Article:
1. regular past tense verbs such as used, started, changed
  2. 3rd person singular present such as speaks, walks, talks
  3. regular plural count nouns such as friends, cars, sisters,  and
  4. possessive nouns such as Mike’s, Rick’s, Isabella’s
  Tip: Remember, noun and verb endings change the meaning of a sentence. Make sure you practice grammar sounds to improve the clearness and professionalism of your speech.   5. Long and short vowel distinction.  For instance, pronouncing long vowels as short. Here is how it can change the meaning.  “Sheet” – a common word used in business English (as in sheet of paper, spreadsheet).  Don’t pronounce the long /i:/ and you will have the entire room full of people trying to suppress the smile (“shit” is not “sheet”!).  Many Russian speakers make this mistake. Tip: if you find it difficult to pronounce long and short sounds, try to find a synonymous word (for instance, “page” in case of “sheet”), and, whenever appropriate,  use it instead.     6. Mispronouncing diphthongs.  As a rule, ESL speakers pronounce the diphthong as a single vowel missing the second part.  Forinstance, [no] instead of [nou], [ska] instead of [skai].  These can be very confusing to native speakers who do not recognize that  two letters together are pronounced as one single sound.    7.  Substituting one sound for another.  For instance, Spanish speakers may substitute /sh/ for /ch/.  For instance, “cheat” versus “sheet.”  A native speaker might hear cheat  in place of sheetTip: Find out which words you mispronounce more frequently and practice how to pronounce them correctly. I will not exaggerate if I state that if you eradicate or even minimize these seven types of mistakes, your speech clarity will improve by 80 percent;  and you will make  your speech more clear, confident, and credible to the listener.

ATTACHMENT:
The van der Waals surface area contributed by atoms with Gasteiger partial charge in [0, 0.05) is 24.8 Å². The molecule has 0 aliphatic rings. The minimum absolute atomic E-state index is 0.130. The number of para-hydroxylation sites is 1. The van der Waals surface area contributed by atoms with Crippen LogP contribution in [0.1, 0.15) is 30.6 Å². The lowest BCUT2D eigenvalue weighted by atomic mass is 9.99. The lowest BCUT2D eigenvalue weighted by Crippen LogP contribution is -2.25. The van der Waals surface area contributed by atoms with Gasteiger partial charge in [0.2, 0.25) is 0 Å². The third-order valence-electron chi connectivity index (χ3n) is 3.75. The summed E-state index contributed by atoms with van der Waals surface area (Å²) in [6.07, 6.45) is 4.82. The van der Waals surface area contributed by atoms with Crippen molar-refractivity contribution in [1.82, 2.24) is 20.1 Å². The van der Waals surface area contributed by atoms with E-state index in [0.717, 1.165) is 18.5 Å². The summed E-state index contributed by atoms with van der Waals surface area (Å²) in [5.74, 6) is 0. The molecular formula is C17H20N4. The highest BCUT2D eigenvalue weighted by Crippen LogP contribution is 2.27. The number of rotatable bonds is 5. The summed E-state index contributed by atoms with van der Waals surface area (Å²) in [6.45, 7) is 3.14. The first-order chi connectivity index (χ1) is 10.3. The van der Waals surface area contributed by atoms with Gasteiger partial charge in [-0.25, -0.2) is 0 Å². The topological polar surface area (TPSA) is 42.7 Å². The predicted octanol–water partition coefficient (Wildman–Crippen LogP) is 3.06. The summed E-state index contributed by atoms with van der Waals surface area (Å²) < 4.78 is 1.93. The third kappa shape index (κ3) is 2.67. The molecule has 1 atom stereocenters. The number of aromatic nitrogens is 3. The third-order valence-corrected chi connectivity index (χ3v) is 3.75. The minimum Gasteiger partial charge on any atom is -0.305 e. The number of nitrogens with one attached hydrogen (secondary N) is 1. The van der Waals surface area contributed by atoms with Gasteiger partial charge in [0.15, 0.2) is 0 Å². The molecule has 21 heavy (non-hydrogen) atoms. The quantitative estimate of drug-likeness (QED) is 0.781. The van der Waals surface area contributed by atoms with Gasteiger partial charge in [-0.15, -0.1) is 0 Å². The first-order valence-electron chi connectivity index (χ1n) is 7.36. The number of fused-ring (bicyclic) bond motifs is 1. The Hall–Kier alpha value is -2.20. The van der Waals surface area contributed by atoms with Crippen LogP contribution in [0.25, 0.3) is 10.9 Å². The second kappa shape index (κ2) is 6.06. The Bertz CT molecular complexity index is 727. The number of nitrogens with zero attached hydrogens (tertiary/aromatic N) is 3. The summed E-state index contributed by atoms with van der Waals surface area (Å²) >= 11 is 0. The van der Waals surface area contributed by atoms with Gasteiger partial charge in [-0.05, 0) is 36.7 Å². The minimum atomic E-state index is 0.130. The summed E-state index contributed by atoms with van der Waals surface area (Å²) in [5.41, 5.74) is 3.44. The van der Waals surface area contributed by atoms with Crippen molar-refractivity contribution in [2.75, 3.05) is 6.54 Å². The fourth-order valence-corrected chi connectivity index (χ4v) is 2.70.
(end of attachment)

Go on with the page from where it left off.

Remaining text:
This post is about most common pronunciation challenges that Chinese speakers of English (ELL and ESL) encounter. There are many Chinese dialects, Northern Chinese, or Mandarin, being the native tongue of 70% Chinese speakers. When speaking English, some mistakes are common to many Chinese speakers, however, they vary by region. For example, people from Liaoning or Shandong provinces may have different problems from Fujian or Guangdong provinces. What are the differences between Mandarin Chinese and English? The most notable difference is what role pitch (or musical intonation) plays in both languages. Pitch (musical intonation or tone) has different roles in English and Chinese. • In English, pitch is used to express emotion or used for emphasis. Often many Chinese speakers lack natural English language music and adopt monotone intonation.  • In Chinese, pitch will change word meaning. A good example is the word “ma” which has three different meanings depending on the tone. In addition, Chinese speakers may have the following top pronunciation challenges • Difficulty distinguishing and pronouncing the /n/ sound. For instance, “nice” may be pronounced as “lice”. • Difficulty distinguishing and pronouncing the /r/ sound, “surprise” may be pronounced as “supplies” • Tendency to omit final consonant or substitute it with a vowel. Because many Chinese characters start with a consonant and end with vowels or a nasal sound /n/ or /ng/, Chinese speakers often omit final consonants or substitute it with a vowel. For instance, “tell him” may become “teo him,” “about” – “abou”. • Chinese speakers often pronounce /r/ as /w/ at the beginning or middle of the word. For instance, “row” may become “wow” and “grow” – “gwow”.